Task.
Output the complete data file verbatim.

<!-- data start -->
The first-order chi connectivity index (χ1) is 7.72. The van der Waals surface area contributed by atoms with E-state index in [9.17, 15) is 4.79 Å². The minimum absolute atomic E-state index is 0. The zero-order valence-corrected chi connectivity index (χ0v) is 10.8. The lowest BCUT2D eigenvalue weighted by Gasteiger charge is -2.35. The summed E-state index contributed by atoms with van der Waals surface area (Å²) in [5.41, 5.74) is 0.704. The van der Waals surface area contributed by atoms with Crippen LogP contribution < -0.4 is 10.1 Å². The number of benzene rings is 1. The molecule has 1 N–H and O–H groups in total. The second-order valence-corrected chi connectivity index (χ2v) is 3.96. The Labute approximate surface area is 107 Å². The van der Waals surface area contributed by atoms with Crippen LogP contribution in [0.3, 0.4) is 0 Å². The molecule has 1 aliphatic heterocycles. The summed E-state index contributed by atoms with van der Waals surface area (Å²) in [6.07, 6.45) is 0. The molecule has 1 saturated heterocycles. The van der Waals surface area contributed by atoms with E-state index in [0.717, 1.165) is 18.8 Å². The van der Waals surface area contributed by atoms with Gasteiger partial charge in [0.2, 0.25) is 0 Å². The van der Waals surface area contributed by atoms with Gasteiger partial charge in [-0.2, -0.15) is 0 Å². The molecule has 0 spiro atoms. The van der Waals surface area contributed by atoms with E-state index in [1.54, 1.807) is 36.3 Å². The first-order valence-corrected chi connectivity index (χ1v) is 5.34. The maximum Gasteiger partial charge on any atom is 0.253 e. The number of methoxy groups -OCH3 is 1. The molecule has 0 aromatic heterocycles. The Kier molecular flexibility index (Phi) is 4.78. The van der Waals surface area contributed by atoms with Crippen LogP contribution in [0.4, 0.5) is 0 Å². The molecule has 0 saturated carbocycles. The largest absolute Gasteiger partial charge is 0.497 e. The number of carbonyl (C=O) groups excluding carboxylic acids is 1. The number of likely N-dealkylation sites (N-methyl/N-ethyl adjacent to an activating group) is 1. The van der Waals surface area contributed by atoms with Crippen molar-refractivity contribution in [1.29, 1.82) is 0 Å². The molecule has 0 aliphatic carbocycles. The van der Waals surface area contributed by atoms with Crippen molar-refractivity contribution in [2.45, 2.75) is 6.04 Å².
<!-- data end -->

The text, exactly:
The first-order chi connectivity index (χ1) is 7.72. The van der Waals surface area contributed by atoms with E-state index in [9.17, 15) is 4.79 Å². The minimum absolute atomic E-state index is 0. The zero-order valence-corrected chi connectivity index (χ0v) is 10.8. The lowest BCUT2D eigenvalue weighted by Gasteiger charge is -2.35. The summed E-state index contributed by atoms with van der Waals surface area (Å²) in [5.41, 5.74) is 0.704. The van der Waals surface area contributed by atoms with Crippen LogP contribution < -0.4 is 10.1 Å². The number of benzene rings is 1. The molecule has 1 N–H and O–H groups in total. The second-order valence-corrected chi connectivity index (χ2v) is 3.96. The Labute approximate surface area is 107 Å². The van der Waals surface area contributed by atoms with Crippen LogP contribution in [0.3, 0.4) is 0 Å². The molecule has 1 aliphatic heterocycles. The summed E-state index contributed by atoms with van der Waals surface area (Å²) in [6.07, 6.45) is 0. The molecule has 1 saturated heterocycles. The van der Waals surface area contributed by atoms with E-state index in [0.717, 1.165) is 18.8 Å². The van der Waals surface area contributed by atoms with Gasteiger partial charge in [0.2, 0.25) is 0 Å². The van der Waals surface area contributed by atoms with Gasteiger partial charge in [-0.2, -0.15) is 0 Å². The molecule has 0 spiro atoms. The van der Waals surface area contributed by atoms with E-state index in [1.54, 1.807) is 36.3 Å². The first-order valence-corrected chi connectivity index (χ1v) is 5.34. The maximum Gasteiger partial charge on any atom is 0.253 e. The number of methoxy groups -OCH3 is 1. The molecule has 0 aromatic heterocycles. The Kier molecular flexibility index (Phi) is 4.78. The van der Waals surface area contributed by atoms with Crippen LogP contribution in [0.4, 0.5) is 0 Å². The molecule has 0 saturated carbocycles. The largest absolute Gasteiger partial charge is 0.497 e. The number of carbonyl (C=O) groups excluding carboxylic acids is 1. The number of likely N-dealkylation sites (N-methyl/N-ethyl adjacent to an activating group) is 1. The van der Waals surface area contributed by atoms with Crippen molar-refractivity contribution in [1.29, 1.82) is 0 Å². The molecule has 0 aliphatic carbocycles. The van der Waals surface area contributed by atoms with Crippen molar-refractivity contribution in [2.45, 2.75) is 6.04 Å².